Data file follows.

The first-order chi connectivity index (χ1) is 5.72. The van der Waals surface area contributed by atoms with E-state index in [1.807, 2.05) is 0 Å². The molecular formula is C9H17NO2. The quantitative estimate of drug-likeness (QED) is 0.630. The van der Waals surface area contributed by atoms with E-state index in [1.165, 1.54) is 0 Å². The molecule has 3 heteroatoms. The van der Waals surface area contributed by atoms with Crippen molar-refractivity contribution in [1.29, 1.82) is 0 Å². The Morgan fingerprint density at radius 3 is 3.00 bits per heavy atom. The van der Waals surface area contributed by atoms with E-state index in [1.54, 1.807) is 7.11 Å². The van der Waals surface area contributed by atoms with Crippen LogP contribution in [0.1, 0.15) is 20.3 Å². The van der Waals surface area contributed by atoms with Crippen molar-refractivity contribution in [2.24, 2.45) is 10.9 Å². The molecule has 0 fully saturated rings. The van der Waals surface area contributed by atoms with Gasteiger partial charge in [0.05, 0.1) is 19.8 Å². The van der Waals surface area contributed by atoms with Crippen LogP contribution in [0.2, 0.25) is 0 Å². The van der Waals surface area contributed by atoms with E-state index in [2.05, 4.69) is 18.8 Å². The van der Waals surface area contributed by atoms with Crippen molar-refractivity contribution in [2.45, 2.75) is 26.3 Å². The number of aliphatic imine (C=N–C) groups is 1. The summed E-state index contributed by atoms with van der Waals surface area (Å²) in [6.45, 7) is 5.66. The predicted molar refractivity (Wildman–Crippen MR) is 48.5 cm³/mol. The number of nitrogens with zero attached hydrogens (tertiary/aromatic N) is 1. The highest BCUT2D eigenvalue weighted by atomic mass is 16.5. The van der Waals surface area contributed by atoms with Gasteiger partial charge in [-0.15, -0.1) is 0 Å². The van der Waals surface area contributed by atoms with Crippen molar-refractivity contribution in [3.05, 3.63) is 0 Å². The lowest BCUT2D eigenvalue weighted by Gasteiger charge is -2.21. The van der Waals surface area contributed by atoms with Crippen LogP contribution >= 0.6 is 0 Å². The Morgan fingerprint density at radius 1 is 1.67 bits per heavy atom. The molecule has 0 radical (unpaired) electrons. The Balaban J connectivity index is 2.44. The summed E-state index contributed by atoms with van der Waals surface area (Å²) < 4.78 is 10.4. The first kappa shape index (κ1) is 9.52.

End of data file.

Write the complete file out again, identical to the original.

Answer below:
The first-order chi connectivity index (χ1) is 5.72. The van der Waals surface area contributed by atoms with E-state index in [1.807, 2.05) is 0 Å². The molecular formula is C9H17NO2. The quantitative estimate of drug-likeness (QED) is 0.630. The van der Waals surface area contributed by atoms with E-state index in [1.165, 1.54) is 0 Å². The molecule has 3 heteroatoms. The van der Waals surface area contributed by atoms with Crippen molar-refractivity contribution in [1.29, 1.82) is 0 Å². The Morgan fingerprint density at radius 3 is 3.00 bits per heavy atom. The van der Waals surface area contributed by atoms with E-state index in [1.54, 1.807) is 7.11 Å². The van der Waals surface area contributed by atoms with Crippen LogP contribution in [0.1, 0.15) is 20.3 Å². The van der Waals surface area contributed by atoms with Crippen molar-refractivity contribution in [2.24, 2.45) is 10.9 Å². The molecule has 0 fully saturated rings. The van der Waals surface area contributed by atoms with Gasteiger partial charge in [0.05, 0.1) is 19.8 Å². The van der Waals surface area contributed by atoms with Crippen LogP contribution in [0.2, 0.25) is 0 Å². The van der Waals surface area contributed by atoms with E-state index in [2.05, 4.69) is 18.8 Å². The van der Waals surface area contributed by atoms with Crippen molar-refractivity contribution in [2.45, 2.75) is 26.3 Å². The number of aliphatic imine (C=N–C) groups is 1. The summed E-state index contributed by atoms with van der Waals surface area (Å²) in [6.45, 7) is 5.66. The predicted molar refractivity (Wildman–Crippen MR) is 48.5 cm³/mol. The number of nitrogens with zero attached hydrogens (tertiary/aromatic N) is 1. The highest BCUT2D eigenvalue weighted by atomic mass is 16.5. The van der Waals surface area contributed by atoms with Gasteiger partial charge in [-0.15, -0.1) is 0 Å². The van der Waals surface area contributed by atoms with Crippen molar-refractivity contribution in [3.05, 3.63) is 0 Å². The lowest BCUT2D eigenvalue weighted by Gasteiger charge is -2.21. The van der Waals surface area contributed by atoms with Crippen LogP contribution >= 0.6 is 0 Å². The Morgan fingerprint density at radius 1 is 1.67 bits per heavy atom. The molecule has 0 radical (unpaired) electrons. The Balaban J connectivity index is 2.44. The summed E-state index contributed by atoms with van der Waals surface area (Å²) < 4.78 is 10.4. The first kappa shape index (κ1) is 9.52.